Even at that point, Erasmus said that Mapimpi “couldn’t catch a ball” and was extremely raw. His aerial and positional skills required intensive work. But the talent was clear to Erasmus and his assistant coach, Mzwandile Stick, has invested major time into improving Mapimpi’s skills.

toyota-cheetahs-makazole-mapimpi-is-tackled-by-munsters-andrew-conway Mapimpi playing for the Cheetahs against Munster in 2017. Source: Billy Stickland/INPHO

“When you get to the highest level you need more skills to compete against the better sides,” said Mapimpi on Saturday night. “I’m not going to lie, I had a lot of work to do when I first arrived at the Boks.

“I trained hard with coach Stick. That was an important part of my career and I have to credit coach Stick for his input.”

Mapimpi scored a try on debut in Washington and essentially hasn’t stopped dotting down since as he has improved in remarkably rapid fashion, with his six scores at this World Cup ensuring he finished one behind Wales’ Josh Adams on the top try-scorer list.

His wonderful try last night, when he chipped ahead accurately for Lukhanyo Am to regather and fire off a pass back to him, was the clear highlight, capping a stunning rise for the quiet man from the Eastern Cape countryside.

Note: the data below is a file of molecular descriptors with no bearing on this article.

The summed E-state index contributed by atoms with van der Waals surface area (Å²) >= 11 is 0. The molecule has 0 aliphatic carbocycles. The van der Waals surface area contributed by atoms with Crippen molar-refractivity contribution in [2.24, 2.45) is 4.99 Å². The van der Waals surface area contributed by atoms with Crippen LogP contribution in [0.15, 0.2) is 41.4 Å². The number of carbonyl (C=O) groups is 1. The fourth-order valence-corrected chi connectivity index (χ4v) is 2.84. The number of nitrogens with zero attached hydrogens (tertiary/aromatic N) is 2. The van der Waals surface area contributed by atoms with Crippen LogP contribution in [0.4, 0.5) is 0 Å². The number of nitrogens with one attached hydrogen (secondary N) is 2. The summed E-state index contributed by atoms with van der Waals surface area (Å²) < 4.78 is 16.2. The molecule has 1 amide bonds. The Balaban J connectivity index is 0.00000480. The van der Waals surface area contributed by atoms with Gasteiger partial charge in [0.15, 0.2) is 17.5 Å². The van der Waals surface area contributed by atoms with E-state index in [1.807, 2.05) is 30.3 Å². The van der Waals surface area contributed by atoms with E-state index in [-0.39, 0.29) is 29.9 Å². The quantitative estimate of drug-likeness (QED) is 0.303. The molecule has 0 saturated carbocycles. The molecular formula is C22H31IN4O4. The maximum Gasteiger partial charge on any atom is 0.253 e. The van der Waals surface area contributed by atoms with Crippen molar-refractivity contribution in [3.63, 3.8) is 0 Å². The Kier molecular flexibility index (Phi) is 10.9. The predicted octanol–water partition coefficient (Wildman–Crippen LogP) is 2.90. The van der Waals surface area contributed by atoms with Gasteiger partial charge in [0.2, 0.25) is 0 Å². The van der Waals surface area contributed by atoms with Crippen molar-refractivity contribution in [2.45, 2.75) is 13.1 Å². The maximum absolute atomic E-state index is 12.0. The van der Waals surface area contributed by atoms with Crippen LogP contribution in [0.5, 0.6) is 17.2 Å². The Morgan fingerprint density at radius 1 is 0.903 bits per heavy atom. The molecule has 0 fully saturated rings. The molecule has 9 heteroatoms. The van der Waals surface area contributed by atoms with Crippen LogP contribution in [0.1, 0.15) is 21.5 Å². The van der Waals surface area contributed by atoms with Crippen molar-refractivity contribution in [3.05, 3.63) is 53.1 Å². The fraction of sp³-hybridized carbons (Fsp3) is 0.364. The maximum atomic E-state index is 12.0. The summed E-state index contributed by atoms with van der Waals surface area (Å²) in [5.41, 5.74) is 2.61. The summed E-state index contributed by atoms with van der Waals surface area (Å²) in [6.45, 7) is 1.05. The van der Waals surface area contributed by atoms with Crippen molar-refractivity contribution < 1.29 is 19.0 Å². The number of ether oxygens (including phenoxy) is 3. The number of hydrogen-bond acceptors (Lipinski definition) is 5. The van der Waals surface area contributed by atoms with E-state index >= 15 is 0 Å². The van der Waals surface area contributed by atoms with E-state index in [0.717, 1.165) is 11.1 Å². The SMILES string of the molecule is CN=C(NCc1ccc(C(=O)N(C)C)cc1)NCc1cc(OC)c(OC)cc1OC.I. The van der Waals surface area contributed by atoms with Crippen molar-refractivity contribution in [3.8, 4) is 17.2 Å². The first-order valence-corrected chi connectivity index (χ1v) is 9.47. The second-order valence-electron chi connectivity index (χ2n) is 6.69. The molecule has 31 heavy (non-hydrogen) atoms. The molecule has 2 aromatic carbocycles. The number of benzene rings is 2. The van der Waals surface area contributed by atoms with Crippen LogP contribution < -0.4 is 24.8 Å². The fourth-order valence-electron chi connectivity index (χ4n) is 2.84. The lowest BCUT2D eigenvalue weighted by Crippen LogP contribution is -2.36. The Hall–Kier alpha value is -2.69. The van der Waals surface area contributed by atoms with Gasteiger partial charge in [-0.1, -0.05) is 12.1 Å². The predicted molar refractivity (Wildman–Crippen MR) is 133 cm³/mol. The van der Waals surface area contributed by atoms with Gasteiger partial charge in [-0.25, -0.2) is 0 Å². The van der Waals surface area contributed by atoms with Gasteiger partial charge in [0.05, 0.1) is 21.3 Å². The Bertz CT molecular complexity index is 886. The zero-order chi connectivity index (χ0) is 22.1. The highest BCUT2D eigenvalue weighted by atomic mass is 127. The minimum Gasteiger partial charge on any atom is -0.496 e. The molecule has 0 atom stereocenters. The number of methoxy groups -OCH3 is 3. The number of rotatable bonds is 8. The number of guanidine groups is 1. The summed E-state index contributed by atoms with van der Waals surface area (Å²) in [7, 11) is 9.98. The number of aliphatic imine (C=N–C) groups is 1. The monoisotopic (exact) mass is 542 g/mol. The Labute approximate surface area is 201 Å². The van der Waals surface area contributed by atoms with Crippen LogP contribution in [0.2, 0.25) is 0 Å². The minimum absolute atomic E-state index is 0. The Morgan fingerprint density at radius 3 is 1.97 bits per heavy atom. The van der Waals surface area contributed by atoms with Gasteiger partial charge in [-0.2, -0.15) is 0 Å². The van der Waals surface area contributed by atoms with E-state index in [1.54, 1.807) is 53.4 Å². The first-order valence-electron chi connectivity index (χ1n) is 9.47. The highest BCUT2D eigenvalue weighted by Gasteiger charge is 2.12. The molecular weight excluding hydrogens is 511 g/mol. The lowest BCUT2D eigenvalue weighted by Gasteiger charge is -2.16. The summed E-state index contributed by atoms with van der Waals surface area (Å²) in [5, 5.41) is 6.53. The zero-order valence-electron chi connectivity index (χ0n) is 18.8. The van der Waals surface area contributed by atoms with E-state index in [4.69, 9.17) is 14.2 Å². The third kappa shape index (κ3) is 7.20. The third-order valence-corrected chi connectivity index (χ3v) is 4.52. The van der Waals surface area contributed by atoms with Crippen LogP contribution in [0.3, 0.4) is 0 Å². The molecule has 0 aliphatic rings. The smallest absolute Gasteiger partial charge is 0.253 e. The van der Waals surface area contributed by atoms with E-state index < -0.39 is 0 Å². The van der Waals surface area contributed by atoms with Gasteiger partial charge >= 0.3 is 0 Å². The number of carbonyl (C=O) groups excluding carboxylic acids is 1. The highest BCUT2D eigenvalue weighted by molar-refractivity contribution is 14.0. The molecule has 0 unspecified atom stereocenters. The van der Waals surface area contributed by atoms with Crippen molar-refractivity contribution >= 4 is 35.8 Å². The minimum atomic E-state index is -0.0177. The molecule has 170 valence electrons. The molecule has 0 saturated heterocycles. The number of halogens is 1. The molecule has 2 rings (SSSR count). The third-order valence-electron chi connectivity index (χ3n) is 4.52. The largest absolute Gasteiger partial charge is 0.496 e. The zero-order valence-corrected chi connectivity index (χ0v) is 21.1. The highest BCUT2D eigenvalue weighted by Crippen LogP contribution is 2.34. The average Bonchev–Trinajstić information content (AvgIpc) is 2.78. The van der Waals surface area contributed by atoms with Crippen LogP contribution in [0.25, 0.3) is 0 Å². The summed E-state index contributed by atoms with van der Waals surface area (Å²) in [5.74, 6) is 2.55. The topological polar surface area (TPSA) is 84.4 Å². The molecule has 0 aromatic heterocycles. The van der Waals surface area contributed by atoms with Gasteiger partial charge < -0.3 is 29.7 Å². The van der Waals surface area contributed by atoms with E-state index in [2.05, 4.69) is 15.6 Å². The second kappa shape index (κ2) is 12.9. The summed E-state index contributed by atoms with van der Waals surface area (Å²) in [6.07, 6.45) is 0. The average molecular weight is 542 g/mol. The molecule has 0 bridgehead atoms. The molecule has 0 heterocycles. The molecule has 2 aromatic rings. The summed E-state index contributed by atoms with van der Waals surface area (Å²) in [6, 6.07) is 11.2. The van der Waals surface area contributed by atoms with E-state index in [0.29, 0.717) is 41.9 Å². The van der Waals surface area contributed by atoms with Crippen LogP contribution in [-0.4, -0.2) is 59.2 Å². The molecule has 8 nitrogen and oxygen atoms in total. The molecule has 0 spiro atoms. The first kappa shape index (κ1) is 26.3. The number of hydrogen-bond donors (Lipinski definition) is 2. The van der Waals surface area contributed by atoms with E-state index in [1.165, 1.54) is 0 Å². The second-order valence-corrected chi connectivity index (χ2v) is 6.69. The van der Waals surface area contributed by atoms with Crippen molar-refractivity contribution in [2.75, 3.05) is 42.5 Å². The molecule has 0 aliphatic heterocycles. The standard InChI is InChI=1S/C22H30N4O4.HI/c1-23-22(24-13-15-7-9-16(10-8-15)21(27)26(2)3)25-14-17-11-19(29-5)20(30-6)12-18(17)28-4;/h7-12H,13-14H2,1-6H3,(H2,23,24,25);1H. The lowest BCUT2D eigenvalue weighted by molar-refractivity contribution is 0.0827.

Horrifically, Mapimpi has lost close family members along the way in life. His mother passed away after a car accident, his sister died due to a brain illness, and his brother was electrocuted as he tried to steal power cables.

No one could begrudge him his stunning rise to success. 

“This means a lot for me because I’m coming from a long way,” said an emotional Mapimpi after the Boks’ 32-12 win. “I’m blessed. I’m from a rural area, I didn’t make the South Africa Schools teams.

“But I went into the good hands of a good coach who always motivated me. I’m always asking, ‘What can I do?’ and I had good people around me to motivate me and give me advice.

makazole-mapimpi-celebrates-his-try Mapimpi scored six tries at the World Cup. Source: Billy Stickland/INPHO

“For me, it’s been a long, long, long, long journey but I think God is good. I’ve been working hard.